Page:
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To support the goals of the Division, the Committee is launching a blog on the TAWWA.org website to highlight existing utilities and programs across the state. This blog will provide valuable information on existing programs and highlight how more information on the programs can be obtained, thus creating an online database of water education resources.

 

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Value of Water - Texas

Posted By Karen E. Menard, Tuesday, May 10, 2016

  

Education Division – Consumer Outreach Committee Blog

 

All Things H2O                                     May 2016 Issue 

 

                                     

 

When you hear the phrase Value of Water, what comes to mind?  Perhaps the phrase conjures images of water conservation during times of drought or of full swimming pools during the hottest of Texas summers.  Perhaps the phrase conjures images of water rate hikes to provide water services to a growing population.  Perhaps the phrase conjures images of operators who take pride in their contribution to public health and the environment.  There is no right or wrong answer.  Each person you ask will give you a different answer. 

 

To get the public to understand the value that water brings to their quality of life, we in the water industry must outreach and communicate.   Excluding the Public Information Officer (PIO), I believe these two terms brings shudders to most of us working in the water industry.  It wasn’t so long ago when we were told we were doing our jobs correctly if we weren’t in the press or in a headline.  I think we all know those days are well over.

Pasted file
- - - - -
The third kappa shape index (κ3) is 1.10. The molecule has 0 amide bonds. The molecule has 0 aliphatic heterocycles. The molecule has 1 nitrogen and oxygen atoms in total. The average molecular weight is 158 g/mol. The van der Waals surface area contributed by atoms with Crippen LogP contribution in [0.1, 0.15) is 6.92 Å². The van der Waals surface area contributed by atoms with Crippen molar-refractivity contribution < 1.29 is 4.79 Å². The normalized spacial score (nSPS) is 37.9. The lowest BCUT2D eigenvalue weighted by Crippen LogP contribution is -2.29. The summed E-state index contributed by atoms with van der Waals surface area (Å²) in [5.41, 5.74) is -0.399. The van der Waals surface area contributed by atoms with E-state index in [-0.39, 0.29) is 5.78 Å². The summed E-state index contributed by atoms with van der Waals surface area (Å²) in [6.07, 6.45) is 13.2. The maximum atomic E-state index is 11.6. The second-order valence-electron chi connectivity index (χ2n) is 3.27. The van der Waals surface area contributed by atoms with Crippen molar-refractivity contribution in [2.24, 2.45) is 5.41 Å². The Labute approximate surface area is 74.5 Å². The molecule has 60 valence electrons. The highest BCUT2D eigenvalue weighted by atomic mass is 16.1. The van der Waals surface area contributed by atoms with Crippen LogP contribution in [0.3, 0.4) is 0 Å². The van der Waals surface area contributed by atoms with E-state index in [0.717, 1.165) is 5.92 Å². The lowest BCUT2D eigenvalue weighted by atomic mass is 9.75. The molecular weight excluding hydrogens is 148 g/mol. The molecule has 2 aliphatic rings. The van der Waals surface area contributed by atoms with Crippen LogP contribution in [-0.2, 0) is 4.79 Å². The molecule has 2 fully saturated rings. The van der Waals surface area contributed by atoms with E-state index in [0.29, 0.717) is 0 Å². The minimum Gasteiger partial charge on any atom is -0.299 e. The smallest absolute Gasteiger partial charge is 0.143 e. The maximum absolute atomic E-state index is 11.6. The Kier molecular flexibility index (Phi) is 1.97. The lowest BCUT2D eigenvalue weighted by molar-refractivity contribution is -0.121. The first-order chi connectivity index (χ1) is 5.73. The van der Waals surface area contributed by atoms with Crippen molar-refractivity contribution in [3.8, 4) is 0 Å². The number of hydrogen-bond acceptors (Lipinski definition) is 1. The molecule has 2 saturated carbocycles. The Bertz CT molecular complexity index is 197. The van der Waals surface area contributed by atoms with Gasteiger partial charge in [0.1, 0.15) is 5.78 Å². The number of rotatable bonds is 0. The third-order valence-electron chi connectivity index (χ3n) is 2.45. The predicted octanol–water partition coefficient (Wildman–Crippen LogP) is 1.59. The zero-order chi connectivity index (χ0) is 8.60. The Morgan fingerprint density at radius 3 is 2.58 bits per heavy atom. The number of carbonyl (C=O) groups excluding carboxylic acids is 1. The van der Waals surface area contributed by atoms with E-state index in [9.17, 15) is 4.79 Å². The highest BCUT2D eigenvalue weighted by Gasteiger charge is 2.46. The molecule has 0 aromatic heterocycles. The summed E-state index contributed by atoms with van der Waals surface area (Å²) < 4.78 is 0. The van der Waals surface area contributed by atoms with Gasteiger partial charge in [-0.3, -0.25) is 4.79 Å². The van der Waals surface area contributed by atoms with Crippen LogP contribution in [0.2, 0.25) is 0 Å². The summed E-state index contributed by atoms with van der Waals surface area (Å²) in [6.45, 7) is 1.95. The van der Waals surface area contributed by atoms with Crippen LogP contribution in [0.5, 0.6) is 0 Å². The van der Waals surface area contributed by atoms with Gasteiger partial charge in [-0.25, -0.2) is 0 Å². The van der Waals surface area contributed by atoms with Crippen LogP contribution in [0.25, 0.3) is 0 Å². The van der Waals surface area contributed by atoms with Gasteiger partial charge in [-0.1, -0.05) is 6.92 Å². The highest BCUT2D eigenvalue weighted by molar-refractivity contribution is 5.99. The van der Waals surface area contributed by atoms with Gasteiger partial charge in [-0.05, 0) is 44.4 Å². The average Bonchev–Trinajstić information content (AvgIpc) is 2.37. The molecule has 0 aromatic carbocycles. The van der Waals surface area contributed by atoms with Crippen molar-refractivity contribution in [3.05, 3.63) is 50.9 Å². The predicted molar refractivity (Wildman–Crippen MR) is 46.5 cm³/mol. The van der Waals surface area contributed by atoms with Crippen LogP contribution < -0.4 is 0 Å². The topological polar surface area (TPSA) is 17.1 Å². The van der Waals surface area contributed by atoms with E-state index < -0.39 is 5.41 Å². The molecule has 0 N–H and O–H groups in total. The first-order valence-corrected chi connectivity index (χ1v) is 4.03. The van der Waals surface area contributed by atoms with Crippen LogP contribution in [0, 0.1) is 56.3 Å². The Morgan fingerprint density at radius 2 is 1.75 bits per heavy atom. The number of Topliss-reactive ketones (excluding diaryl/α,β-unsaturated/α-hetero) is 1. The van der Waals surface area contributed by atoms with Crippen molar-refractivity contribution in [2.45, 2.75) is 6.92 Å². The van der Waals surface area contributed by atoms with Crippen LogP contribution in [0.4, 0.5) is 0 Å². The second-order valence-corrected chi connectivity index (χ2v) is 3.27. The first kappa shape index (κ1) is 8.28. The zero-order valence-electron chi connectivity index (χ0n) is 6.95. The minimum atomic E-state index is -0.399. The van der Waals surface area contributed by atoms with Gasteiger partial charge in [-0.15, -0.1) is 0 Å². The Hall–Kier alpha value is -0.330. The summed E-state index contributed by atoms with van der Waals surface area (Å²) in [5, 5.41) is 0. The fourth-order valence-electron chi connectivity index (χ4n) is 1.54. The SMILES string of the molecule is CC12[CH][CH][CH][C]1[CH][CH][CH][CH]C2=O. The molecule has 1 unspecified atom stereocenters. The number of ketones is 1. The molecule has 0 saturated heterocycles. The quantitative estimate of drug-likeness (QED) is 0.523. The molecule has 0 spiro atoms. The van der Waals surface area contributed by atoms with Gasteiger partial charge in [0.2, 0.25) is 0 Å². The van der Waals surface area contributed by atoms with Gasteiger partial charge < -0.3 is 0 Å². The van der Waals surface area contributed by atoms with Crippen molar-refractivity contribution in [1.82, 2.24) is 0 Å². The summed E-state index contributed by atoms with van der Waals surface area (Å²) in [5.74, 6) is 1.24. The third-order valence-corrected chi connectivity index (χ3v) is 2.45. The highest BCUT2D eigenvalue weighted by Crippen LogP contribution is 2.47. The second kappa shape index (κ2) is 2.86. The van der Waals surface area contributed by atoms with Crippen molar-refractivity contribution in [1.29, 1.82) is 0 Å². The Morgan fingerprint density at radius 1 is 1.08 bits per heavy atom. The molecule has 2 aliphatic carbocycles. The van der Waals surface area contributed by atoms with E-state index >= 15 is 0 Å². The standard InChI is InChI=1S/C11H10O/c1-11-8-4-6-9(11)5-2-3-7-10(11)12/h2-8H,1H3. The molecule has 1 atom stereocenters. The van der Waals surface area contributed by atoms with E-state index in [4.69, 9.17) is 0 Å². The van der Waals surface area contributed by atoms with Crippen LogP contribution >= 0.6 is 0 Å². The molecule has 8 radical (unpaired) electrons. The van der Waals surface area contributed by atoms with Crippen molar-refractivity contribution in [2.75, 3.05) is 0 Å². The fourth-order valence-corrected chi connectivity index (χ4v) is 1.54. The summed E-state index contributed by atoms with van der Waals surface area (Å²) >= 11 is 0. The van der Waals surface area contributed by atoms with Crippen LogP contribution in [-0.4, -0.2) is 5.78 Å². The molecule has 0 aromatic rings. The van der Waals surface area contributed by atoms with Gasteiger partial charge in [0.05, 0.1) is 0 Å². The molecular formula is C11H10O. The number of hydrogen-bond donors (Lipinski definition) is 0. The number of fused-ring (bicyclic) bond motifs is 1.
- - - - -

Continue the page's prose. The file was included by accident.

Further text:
Just as we do with the technical side of our industry, we can network and learn from each other on how to outreach and communicate.  That is the purpose of the Value of Water – Texas; to create an environment of learning and exchange of information from an outreach and communication perspective.  While this dialogue is encouraged throughout the year, TAWWA and WEAT cultivates this opportunity at Texas Water annually during the Value of Water – Texas session. 

 

Our storytellers for this year’s Texas of Water session included an executive director of a non-profit organization, director and assistant director of utilities for a city, a self-proclaimed water nerd and education coordinator for a utility, and role playing education staff representing citizens in their community.  The common theme that joined all these speakers is that projects/programs cannot be successful without public engagement and projects/programs cannot be implemented without public support. 

 

 

 

Dr. Eileen O’Neill, WEF Executive Director, led the discussion with the topic Building of a Message.  “If you want to move fast, go alone.  If you want to go far, move together,” Dr. O’Neill emphasized.  WEF and AWWA are charter members of the Value of Water Coalition; a group of non-profit, private and public entities working together to build national messaging to achieve water awareness and support from the public for our infrastructure needs.   TAWWA, WEAT and all of our utilities can use and build upon the messaging provided by the Coalition to extend and amplify our individual value of water message. Free toolkit materials can be downloaded from the Value of Water Coalition site (thevalueofwater.org) that answers the question “What’s the Value of Water” with distinct, relatable images.   Infrastructure week is May 16-23, 2016 and the Value of Water Coalition will be pushing out messages during this week.  We can use, retweet, or share these messages within our own community to piggyback on national coverage.